• The outside contractor. Because this segment of the alternative work population works within your campus, their physical presence can be leveraged to communicate culture through means such as inviting them to all-company meetings and encouraging their participation in lunches or after-work activities. A recent Harvard Business Review article also provides this advice when working with the outsider employee segment: “Try to avoid all the subtle status differentiators that can make contractors feel like second-class citizens—for example, the color of their ID badges or access to the corporate gym—and be exceedingly inclusive instead. Invite them to important meetings, bring them into water-cooler conversations, and add them to the team email list.” Stated simply, don’t overlook these employees working right in front of you and err on the side of greater inclusion in communications, meetings, and company-wide events.

What capabilities and reinforcing mechanisms do we need to extend our culture?
Leaders should identify both the organizational capabilities and the tools and mechanisms required to help reinforce the desired culture through operations (for example, speed, service, delivery, tools). All aspects of operations should support the desired organizational culture. For instance, if leaders want the culture to encourage continuous learning, they can put in place easily accessible training to upskill employees or reinforce key capabilities or skill sets. Additionally, rewards will come into play as a key reinforcing mechanism; after all, the activities you reward are the ones that employees focus on, so use rewards to reinforce the behaviors that are important to your organization.
Airbnb, a home-sharing platform through which travelers can rent a room or an entire home, reinforces culture through a variety of mechanisms. In addition to up-front screening mechanisms of potential hosts, the Airbnb application includes questions about hospitality standards and asks for a commitment to core values that hosts have to agree to support. Airbnb reinforces these values in several ways. First, it has a Superhost program to reward hosts who exemplify Airbnb’s culture. These Superhosts, who now number in the tens of thousands, can earn revenue in the five- to six-figure range; the Superhost designation helps to propel their rentals, creating an incentive that hosts strive to attain. Superhosts also receive a literal badge of honor for their profiles. Airbnb evaluates hosts based on nine criteria, from tactical factors around reliability and cleanliness to the host’s experience, communications with guests, and a number of five-star reviews. These evaluations also help align hosts with Airbnb’s values and purpose. Additionally, Airbnb holds host meetups for knowledge-sharing and community buildin31 For example, in fall 2014, it hosted an Airbnb Open, a conference to “inspire hosts and teach them about making guests feel at home.” The conference ended with a day of community service to reinforce core value. Tactics such as these—from “challenges” like the Superhost program to meetups and events—can be used to reinforce cultural norms and reenergize workers around your purpose.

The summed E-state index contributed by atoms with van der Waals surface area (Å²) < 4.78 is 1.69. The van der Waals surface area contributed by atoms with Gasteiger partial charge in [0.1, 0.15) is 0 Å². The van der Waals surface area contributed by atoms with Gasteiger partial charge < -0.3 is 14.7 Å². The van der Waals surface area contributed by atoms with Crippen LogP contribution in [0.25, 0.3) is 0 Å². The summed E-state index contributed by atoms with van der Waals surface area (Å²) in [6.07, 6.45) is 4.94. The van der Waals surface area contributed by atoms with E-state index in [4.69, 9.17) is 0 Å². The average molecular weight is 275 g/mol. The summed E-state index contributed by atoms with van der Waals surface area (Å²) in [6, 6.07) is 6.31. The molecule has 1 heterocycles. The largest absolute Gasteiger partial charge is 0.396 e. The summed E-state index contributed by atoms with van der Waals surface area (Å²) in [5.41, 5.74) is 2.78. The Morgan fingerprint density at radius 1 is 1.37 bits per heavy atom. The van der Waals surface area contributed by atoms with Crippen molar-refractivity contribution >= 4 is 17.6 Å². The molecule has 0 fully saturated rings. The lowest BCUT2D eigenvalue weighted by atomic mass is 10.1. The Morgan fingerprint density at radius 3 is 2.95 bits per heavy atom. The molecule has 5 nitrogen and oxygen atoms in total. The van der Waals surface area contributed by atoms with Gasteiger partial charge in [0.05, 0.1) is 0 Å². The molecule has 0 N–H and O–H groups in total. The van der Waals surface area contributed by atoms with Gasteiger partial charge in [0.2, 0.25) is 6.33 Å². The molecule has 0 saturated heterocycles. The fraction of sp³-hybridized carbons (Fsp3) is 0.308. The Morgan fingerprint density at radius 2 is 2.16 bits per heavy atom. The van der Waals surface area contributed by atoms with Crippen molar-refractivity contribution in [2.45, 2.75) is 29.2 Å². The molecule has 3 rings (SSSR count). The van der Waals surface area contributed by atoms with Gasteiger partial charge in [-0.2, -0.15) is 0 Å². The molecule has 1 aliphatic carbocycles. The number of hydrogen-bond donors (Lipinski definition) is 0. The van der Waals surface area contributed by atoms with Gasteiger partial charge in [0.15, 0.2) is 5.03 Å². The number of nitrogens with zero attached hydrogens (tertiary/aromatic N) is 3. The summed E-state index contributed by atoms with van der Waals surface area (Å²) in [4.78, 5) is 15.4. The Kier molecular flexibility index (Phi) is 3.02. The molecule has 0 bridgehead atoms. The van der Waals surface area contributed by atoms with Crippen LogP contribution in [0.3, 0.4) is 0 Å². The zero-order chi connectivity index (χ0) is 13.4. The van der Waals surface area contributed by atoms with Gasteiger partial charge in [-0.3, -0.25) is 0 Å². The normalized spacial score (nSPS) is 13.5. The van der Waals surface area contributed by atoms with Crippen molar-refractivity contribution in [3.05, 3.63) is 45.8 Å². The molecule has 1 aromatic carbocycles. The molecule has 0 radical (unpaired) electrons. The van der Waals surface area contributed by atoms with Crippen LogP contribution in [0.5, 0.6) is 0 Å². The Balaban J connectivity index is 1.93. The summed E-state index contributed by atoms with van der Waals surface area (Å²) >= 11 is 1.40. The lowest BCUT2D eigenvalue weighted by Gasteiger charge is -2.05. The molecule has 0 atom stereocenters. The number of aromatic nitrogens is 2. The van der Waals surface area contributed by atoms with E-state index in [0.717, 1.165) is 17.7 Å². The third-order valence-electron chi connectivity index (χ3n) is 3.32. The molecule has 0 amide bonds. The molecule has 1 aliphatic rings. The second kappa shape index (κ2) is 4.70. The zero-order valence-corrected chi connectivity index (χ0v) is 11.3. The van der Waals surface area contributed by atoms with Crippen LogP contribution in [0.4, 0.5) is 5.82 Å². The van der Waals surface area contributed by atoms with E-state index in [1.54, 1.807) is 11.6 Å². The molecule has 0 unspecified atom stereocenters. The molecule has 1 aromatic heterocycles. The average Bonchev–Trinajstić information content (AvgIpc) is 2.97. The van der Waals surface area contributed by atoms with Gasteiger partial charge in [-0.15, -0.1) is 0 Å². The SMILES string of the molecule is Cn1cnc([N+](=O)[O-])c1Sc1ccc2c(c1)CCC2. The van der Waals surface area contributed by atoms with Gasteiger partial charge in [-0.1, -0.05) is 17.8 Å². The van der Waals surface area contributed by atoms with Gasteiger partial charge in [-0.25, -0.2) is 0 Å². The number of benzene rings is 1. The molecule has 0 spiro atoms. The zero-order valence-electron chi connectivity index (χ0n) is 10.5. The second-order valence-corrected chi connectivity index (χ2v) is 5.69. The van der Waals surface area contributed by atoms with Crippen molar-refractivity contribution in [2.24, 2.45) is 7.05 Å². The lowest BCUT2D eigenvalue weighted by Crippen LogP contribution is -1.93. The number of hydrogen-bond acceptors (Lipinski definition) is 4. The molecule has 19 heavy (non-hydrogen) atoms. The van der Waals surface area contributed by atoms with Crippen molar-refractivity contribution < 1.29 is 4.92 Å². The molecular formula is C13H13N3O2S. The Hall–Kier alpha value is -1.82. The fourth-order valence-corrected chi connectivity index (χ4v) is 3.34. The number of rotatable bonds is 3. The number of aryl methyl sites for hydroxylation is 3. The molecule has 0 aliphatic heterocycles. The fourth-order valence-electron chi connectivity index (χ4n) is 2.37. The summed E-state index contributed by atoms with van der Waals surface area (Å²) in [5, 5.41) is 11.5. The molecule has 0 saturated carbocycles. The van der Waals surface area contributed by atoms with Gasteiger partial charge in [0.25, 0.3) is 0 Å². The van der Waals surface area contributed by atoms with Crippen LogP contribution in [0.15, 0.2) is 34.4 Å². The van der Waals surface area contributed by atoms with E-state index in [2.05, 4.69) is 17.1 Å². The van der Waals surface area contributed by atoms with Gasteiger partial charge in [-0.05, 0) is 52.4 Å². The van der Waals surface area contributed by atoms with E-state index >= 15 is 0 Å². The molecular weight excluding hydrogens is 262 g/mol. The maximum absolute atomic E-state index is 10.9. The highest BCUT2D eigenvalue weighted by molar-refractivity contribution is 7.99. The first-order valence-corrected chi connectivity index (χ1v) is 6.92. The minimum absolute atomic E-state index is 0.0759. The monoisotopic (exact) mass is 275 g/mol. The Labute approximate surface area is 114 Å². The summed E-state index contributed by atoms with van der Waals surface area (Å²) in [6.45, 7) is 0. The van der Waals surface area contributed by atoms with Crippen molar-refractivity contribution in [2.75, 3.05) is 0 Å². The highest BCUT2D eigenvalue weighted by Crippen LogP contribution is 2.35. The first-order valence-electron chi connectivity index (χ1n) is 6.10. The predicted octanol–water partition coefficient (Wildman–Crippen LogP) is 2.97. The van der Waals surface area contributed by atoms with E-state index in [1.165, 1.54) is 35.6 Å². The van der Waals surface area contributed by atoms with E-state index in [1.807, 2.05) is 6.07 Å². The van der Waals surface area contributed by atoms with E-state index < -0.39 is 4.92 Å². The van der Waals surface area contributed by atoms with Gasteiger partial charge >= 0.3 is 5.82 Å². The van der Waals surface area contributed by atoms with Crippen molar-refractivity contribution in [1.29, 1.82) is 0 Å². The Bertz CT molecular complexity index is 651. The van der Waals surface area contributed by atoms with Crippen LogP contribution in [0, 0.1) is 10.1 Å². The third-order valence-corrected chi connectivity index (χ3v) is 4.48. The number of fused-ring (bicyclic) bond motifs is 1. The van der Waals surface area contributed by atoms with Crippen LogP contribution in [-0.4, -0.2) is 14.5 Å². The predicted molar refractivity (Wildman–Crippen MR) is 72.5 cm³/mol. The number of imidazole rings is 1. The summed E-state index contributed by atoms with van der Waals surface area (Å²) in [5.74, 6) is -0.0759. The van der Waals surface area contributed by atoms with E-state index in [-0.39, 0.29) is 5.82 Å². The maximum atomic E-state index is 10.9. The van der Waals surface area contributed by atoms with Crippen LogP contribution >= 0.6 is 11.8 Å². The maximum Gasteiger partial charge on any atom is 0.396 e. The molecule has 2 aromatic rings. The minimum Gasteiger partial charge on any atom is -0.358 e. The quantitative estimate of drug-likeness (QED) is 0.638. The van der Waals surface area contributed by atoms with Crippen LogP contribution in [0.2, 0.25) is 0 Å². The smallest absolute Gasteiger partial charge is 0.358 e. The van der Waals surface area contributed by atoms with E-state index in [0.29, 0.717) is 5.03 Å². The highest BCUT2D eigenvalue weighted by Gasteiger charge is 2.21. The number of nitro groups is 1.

What digital technologies or other tools do we need to extend our culture?
Digital technologies offer an array of tools that can enable leaders to share up-to-the-minute information, get instant feedback, and analyze data in real time. Leaders can and should leverage these tools not only to drive collaboration and connectivity, but also to understand the employee experience and its evolution. But don’t limit yourself to just the digital tools. Third-party co-working spaces—such as WeWork, Regus, Spaces (which Regus operates), RocketSpace, LiquidSpace, and a host of city-specific others—can be used to create communities and meeting places where virtual workers, whether on or off the balance sheet, can connect live. An influx of large companies are renting these co-working spaces for employees to create connection points and appeal to a different type of worker.  

As its Menlo Park headquarters grows and its use of other locations and virtual work expands, Facebook is finding ways to effectively use technology to extend its campus culture. The company regularly pulses employees to gather data on their perspectives on culture and engagement. It also has implemented its own product, the collaboration platform Workplace by Facebook, to enable “two-way communication for all of us, CEO to intern, no matter where you are. It connects us, and supports our culture, across the company and around the world,” according to Facebook executive Monica Adractas. (For more information, see sidebar, “Sustaining culture: Facebook’s approach.”)

Next steps
Leaders intent on extending their organizational cultures past office walls and balance sheets can consider the following steps:

Identify your alternative workforce populations with data. Take an inventory to understand where, precisely, your employees lay within these four populations, to understand how much you need to prioritize thinking about a shared culture and where to focus. Utilize data analytics to determine the percentage of workers in each segment as well as forecast future alternative workforce opportunities. Then review your strategies for how these populations may evolve in the future to ensure your strategy for maintaining a consistent culture remains relevant.

Utilize the choice cascade to intentionally create a positive culture across workforce segments. Creating consistent cultural experiences requires an intentional strategy for engaging all worker segments. Just as marketers seek to engage customers under a shared brand experience, albeit through different mechanisms, employers likewise can use the choice cascade to create positive worker experiences under a shared employer brand.

Empower leaders to create a positive organizational culture. Commit to supporting the organization’s culture across all levels of leadership. Sustaining a positive culture typically requires great commitment and efforts across all levels. Empower leaders and managers to help workers feel valued and part of a larger effort toward making a difference. This can fuel all employees’ sense of meaning and purpose, regardless of employment type.
An organization’s culture can help boost its performance—but to deliver its full potential, culture should extend to all types of workers, not just traditional employees. Given the current and anticipated growth in the off-balance-sheet workforce and in the number of individuals working off-campus, leaders should think about how they can include these workers in their efforts to create and sustain a positive organizational culture. Business leaders who are prepared to directly address this imperative will likely have more success in maintaining a culture that enables their strategy.

(Adapted from DELOITTE INSIGHTS, Deloitte University Press, January 2018)